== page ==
According to MarketWatch, nearly $1 billion in gift cards goes unredeemed each year. While this might not seem like a lot of money (in contrast with the estimated $118 billion we spend on gift cards annually), $1 billion is still $1 billion. Heck, if it came in cash, I'd take it in a heartbeat! On that note, one main reason we don't rush out to spend down our gift card balances (a reason marketers and company accountants count on for extra profits come year-end) is because there isn't a wad of cash burning a hole through our pockets. But this is in essence exactly what a gift card is—cash. Unspent cash. Cash we could be using to meet our needs and satisfy our wants. Best of all, those unused gift cards offer one of the best ways to stick to our carefully outlined budget—especially in today's increasingly cashless marketplace.

Gift cards versus prepaid credit cards 

If you’re like me, you might be thinking, "Well, can't a prepaid credit card help me just as easily?" Technically, yes, if you’re as disciplined as a drill sergeant and impervious to "impulse purchases." This doesn’t describe me…or most people.

With a prepaid credit card, you only have a set amount of cash to spend before you have to reload the card (and often pay an additional fee to do so). However, you can still spend that amount on anything you want, versus on only what your budget outlines as "approved" spending.

When you use gift cards rather than prepaid credit cards, you ask those gift cards to play "bad cop" to your "good cop." The gift cards tell you exactly how much you have to spend and where you can spend it—and there’s no wiggle room. Especially if you are new to making and keeping a budget, this can be an invaluable source of support!

Note: For the sake of emergencies, it’s not a bad idea to keep a prepaid credit card in your wallet so you have some discretion with your spending. But if you do decide to do this, be sure you have the discipline not to spend it on non-emergency purchases! If necessary, find a friend who can serve as an accountability partner to help you stay on track.

Gift cards versus cash 

If you’re thinking, "Well, why not just stick to the cash envelope system so many financial experts recommend?" well, this is a great question! Here, it’s important to recognize that gift cards offer some benefits cash simply can't match.

  • Gift cards can often be bought at a discount, which is like having more cash in your pocket to spend than you would have if there was actual cash in your pocket.
  • Gift cards are often replaceable if lost or stolen (especially gift cards purchased digitally) whereas with cash, when it's gone, it's gone.
  • Gift cards enforce your budget for you through their store-specific nature (and sometimes, through their expiration date).
  • Gift cards are not as alluring as the feel or sight of cash-in-hand so it is easier to restrain spending.

6 steps to using gift cards as a budgeting tool

If this is your first time using gift cards as cash to set and keep a budget, follow these simple steps for the first month. After that, you can adjust as desired to suit your individual preferences and needs.

1. Make your initial budget.

First, determine your necessary expenses  so you can create categories—for instance, groceries, pharmacy, household goods, auto maintenance, clothing, etc. You can use Excel (or similar software) if you like, or there are many free online budgeting tools that work very well and offer additional benefits, such as account linking, reports and alerts.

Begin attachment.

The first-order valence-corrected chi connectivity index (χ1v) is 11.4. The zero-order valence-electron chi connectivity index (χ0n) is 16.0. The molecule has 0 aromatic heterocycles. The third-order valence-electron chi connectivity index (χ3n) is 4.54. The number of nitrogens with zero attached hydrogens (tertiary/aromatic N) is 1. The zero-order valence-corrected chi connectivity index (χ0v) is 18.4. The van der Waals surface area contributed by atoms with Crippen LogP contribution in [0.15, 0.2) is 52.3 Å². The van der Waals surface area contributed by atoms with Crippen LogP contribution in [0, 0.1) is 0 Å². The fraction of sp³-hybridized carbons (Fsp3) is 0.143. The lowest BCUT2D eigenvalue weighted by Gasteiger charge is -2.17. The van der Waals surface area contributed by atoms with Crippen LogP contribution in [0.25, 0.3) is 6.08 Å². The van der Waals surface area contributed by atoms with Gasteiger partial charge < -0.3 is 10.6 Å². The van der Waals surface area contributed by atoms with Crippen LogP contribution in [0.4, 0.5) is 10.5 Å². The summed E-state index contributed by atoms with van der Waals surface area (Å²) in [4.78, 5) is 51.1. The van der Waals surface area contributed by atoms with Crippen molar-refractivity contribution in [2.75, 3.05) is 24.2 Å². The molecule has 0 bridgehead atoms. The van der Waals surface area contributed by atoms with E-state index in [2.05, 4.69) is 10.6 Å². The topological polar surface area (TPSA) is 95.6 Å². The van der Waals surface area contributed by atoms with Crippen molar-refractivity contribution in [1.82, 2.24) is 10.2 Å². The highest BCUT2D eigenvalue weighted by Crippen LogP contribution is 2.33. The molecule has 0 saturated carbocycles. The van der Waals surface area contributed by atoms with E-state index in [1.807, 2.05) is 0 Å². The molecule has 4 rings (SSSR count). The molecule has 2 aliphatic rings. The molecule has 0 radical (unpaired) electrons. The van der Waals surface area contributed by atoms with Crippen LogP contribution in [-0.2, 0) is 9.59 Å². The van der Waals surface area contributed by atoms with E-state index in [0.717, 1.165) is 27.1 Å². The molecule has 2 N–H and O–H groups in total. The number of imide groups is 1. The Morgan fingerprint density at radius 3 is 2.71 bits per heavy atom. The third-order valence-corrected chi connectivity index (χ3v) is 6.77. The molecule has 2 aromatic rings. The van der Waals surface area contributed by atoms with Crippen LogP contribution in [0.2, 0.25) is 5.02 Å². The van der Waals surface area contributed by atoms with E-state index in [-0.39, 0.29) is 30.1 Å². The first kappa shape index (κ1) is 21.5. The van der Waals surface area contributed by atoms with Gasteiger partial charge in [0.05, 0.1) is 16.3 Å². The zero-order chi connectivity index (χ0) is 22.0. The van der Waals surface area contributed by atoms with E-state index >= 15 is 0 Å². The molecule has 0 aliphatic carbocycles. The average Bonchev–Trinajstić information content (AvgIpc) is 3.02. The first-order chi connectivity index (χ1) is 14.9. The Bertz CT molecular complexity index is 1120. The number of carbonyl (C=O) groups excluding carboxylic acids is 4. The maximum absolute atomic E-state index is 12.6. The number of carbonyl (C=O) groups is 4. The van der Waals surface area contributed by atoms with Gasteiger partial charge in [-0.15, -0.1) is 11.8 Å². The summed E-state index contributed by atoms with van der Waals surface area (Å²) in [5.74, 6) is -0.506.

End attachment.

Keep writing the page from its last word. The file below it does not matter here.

Great free online budgeting tools:

2. Next to each category, make a list of the stores where you most frequently shop.

To make the gift card system work, you need to know which merchants you frequent most often. So next to each category, make a note about where you typically buy certain items. Put a star next to your favorite (first-choice) vendors.

3. Write down a list of all your existing gift cards.

For this first month, you’ll be more governed by any existing unused gift cards you have in your possession. For instance, you may have unused gift cards for Target, Starbucks, Walmart and CVS. Write down each gift card you possess, along with the unused balance.

4. Make it your goal to use up the balance on each of your existing gift cards first.

Remember that gift cards are like cash (if it helps, you can actually write "$25 cash" or "$50 cash" on each unused gift card); you want to spend down the unused balance as much as you can for the first month on your new budgeting system.

5. For successive months, purchase a gift card for each of your starred vendors that will just cover the amount you have budgeted in each category.

This system will take some getting used to, and you may find yourself needing to supplement your budget with cash or a prepaid credit card for the first few months until you get the hang of it. The easiest kinds of gift cards are reloadable, which means you can simply add more cash to the card when you have maxed out your available balance. However, not every vendor offers reloadable gift cards, and they do make it somewhat easier to overspend if you’re not sure you trust yourself yet! Also, you want to try to purchase discounted gift cards at every opportunity so you can get a bit of extra "cash" for your budgeting money.

Here are some great, free sites where you can purchase discounted gift cards:

6. Keep adjusting as needed to replace cash or credit-based spending with gift cards.

Patience and perseverance will be your friends as you continue to refine your gift-card budgeting system. After one year's time, you can sit down and re-evaluate your system (and your budgeting confidence), making additional adjustments as needed from there.